Plot: Pauline (Mylène Farmer) inherita a house from her aunt. She moves there with her two daughters, Beth (Emilia Jones) and Vera (Taylor Hickson). But they have barely arrived when they are attacked in the house by two strangers. Pauline barely manages to save them all, but the trauma of the attack sits deep. Years later, Beth (Crystal Reed) has become a writer who just published a book about the experience, when she gets a call from her mother that she has to return home to help with her sister (Anastasia Phillips) who never got over the night. So Beth leaves her husband and kid behind and comes home – where strange things start happening again.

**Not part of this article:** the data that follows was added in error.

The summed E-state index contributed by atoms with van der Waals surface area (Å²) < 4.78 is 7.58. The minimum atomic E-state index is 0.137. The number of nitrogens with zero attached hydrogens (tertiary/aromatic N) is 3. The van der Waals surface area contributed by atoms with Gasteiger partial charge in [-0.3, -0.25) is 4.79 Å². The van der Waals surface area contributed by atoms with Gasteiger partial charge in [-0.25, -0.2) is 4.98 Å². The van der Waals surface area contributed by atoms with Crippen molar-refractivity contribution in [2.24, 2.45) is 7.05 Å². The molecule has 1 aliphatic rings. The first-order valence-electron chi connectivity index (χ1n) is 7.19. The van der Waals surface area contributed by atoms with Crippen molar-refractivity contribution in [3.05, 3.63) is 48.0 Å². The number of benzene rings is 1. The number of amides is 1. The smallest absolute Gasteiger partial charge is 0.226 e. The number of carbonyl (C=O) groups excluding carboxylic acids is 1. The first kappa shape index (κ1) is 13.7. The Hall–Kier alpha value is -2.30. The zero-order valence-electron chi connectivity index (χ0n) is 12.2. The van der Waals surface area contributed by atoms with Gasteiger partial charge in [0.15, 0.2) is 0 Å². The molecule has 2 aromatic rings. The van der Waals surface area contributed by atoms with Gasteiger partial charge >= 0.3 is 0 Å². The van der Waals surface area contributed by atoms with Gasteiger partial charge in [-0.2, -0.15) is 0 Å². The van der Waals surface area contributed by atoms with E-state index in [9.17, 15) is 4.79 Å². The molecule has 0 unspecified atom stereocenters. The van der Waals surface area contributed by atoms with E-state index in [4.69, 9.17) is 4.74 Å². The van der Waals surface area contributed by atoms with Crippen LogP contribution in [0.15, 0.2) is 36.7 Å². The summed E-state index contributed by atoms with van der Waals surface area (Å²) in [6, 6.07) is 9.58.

Ghostland is a relentless film and that lack of a break is its biggest strength, but I found it absolutely problematic and couldn’t really get into it.
Maddy (Amandla Stenberg) has severe combined immunodeficiency (SCID), meaning that her immune system is so weak that just being outside could literally kill her. So she grows up at home, cared for by her mother Pauline (Anika Noni Rose) and her nurse Carla (Ana de la Reguera), her social contacts pretty much limited to them, Carla’s daughter Rosa (Danube Hermosillo) and the internet. That is, until a new family moves in next door. Their teenage son Olly (Nick Robinson) catches a glimpse of Maddy, and they start a written correspondence that soon develops into something more.
There are many things that Everything, Everything gets right, but I’m not sure that they’re outweighed by the ableist fuckery the story devolves into.